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10 Replies Latest reply: Mar 10, 2013 9:11 AM by rp0428 RSS

Reg : sys_context -

ranit B Expert
Currently Being Moderated
Hi Experts,

I was going through <b>SYS_CONTEXT</b> but couldn't get the exact purpose of this function.

Ex -
SELECT SYS_CONTEXT ('USERENV', 'SESSION_USER') 
   FROM DUAL;

-- "same can be achieved by"
SELECT user FROM DUAL;

-- or by querying the dynamic view "V$SESSION"
Am i getting this wrongly?
Any pointers guys?

Thanks.
  • 1. Re: Reg : sys_context -
    Justin Cave Oracle ACE
    Currently Being Moderated
    Yes, you can get the username from many different places.

    You can, however, get a lot of things from the USERENV context in addition to the username. You can get the client IP address, the current schema, the current edition, etc. You can get most of that information from other data dictionary tables as well but it's rather useful (and rather more efficient) to have a single convenient place to go. That's particularly true if you're doing things like defining VPD policies where you wouldn't want to be constantly joining to data dictionary tables.

    If you create your own context, you would also use SYS_CONTEXT to access values stored in that context.

    Justin
  • 2. Re: Reg : sys_context -
    ranit B Expert
    Currently Being Moderated
    Thanks Justin. That was a nice explanation.

    But could you please explain what a 'context' exactly is? Is it something that can store some data andcan be defined inside a package/proc?
  • 3. Re: Reg : sys_context -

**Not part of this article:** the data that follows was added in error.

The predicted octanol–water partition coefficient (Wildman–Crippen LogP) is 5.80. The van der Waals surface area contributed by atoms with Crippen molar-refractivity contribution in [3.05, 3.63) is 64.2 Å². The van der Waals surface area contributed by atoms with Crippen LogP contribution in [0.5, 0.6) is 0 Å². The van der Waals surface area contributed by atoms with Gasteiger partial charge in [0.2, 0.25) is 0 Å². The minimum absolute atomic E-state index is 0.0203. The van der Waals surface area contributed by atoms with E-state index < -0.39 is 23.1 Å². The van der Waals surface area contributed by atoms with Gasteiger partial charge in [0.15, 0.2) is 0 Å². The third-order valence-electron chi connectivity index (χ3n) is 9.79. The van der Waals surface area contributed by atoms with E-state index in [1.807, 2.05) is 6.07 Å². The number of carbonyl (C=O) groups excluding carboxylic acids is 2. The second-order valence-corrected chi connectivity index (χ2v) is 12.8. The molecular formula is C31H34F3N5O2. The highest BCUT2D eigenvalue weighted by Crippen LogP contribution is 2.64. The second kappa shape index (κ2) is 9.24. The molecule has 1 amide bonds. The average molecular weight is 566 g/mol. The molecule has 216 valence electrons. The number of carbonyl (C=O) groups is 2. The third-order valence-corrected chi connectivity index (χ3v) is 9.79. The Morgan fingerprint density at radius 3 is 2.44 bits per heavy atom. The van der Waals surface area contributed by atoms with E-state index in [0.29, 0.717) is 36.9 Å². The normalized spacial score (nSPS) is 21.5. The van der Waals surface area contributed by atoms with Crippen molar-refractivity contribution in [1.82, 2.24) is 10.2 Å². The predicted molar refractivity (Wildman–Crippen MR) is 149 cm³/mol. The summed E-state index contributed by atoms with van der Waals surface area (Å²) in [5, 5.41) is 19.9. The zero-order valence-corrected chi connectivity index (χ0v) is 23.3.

Justin Cave Oracle ACE
    Currently Being Moderated
    The Database Security Guide has a nice discussion on application contexts which are the contexts that you would create in addition to the Oracle-provided USERENV context.

    Justin
  • 4. Re: Reg : sys_context -
    ranit B Expert
    Currently Being Moderated
    Thanks again Justin!
    I'll go through your inputs and workout to get a clear picture.
  • 5. Re: Reg : sys_context -
    Hoek Guru
    Currently Being Moderated
    As a practical example: you can use application context and SYS_CONTEXT as an alternative to bind variables.
    See the last example of this article from Tom: http://tkyte.blogspot.nl/search?q=varying
  • 6. Re: Reg : sys_context -
    rp0428 Guru
    Currently Being Moderated
    >
    But could you please explain what a 'context' exactly is? Is it something that can store some data andcan be defined inside a package/proc?
    >
    What OS are you using?

    Do you know what environment variables are and how to set them in your OS?

    CONTEXT variables serve a similar purpose. They are essentially 'environment' variables (name=value pairs) for your session. You can set them and used them.

    As previously shown Oracle provides a default context and some 'environment' variables (e.g. USER) automatically. You can also create your own CONTEXTs and store your own NAME=VALUE pairs in those contexts. By default those values are ONLY available for your session; that is, each session would have their own set.

    But you can create a GLOBAL set of values that can be accessed by any session.